The pumping up of orbital inclinations of asteroids caused by sweeping secular resonances associated with depletion of a proto-planetary disk is discussed, focusing on the dependence on the disk inclinations and surface density distribution. The asteroids have large mean inclinations that cannot be explained by present planetary perturbations alone. It has been suggested that the sweeping secular resonances caused by disk depletion are responsible for these high inclinations. Nagasawa et al. (2000, Astron. J. 119, 1480-1497) showed that the inclinations of asteroids are pumped up if the disk is depleted in an inside-out manner on a time scale longer than 3 × 105 years. Their assumed disk midplane is not on the invariant plane. However, it should be affected by the inclination of the disk plane. Here we investigate the dependence on the disk inclinations. We assume a disk depletion model in which the disk inside the jovian orbit has been removed and the residual outer disk is uniformly depleted. We calculate the locations of the secular resonances and the excitation magnitude of the inclinations with analytical methods. We found that the inclinations are pumped up to the observational level for a depletion time scale longer than 106 years in the case of the disk plane that coincides with the invariant plane. The required time scale is longest (3 × 106 years) if the disk plane coincides with the jovian orbital plane. However, it is still within the observationally inferred depletion time scale. We also studied dependence on a disk surface density gradient and found that the results do not change significantly as long as the inner disk depletion is faster than the outer disk one.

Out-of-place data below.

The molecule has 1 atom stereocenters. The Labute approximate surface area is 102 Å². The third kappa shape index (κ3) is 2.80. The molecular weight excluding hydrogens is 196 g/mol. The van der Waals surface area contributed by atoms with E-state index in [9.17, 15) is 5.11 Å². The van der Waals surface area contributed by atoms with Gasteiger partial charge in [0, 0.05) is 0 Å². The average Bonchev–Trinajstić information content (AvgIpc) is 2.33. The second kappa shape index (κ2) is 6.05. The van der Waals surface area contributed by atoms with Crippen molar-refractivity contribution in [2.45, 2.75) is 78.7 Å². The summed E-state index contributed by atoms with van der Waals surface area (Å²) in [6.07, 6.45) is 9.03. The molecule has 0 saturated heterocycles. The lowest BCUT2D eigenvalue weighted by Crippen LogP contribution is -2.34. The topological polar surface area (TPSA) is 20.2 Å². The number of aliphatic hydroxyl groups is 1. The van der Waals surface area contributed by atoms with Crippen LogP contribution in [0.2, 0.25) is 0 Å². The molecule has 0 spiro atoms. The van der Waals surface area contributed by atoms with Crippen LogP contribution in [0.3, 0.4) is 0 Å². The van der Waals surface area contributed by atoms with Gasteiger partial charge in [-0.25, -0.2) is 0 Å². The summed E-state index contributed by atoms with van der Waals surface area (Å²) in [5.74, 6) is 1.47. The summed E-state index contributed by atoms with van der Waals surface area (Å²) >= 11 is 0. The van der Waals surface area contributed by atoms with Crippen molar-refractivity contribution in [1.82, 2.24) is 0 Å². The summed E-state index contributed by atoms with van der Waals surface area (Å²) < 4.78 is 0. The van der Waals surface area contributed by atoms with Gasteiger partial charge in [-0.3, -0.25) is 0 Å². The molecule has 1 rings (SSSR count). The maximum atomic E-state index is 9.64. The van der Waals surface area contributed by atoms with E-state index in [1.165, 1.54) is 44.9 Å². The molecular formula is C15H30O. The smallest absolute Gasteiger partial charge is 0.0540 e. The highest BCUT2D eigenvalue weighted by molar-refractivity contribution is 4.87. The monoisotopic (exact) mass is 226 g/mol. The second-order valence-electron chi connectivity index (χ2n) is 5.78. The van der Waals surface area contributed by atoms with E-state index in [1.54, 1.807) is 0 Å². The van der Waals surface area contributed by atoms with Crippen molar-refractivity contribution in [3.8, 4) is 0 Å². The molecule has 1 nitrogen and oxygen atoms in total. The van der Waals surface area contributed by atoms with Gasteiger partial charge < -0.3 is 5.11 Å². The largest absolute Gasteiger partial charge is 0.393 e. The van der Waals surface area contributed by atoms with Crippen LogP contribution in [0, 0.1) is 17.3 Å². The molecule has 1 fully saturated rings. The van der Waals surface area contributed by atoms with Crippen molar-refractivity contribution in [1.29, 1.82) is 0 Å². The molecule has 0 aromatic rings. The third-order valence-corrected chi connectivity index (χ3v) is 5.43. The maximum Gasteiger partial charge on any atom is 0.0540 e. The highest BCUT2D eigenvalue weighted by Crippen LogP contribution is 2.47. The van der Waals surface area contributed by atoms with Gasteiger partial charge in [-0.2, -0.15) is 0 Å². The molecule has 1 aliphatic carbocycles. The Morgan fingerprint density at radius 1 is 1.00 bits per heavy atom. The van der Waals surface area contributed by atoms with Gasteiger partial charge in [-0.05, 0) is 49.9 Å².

ASJC Scopus subject areas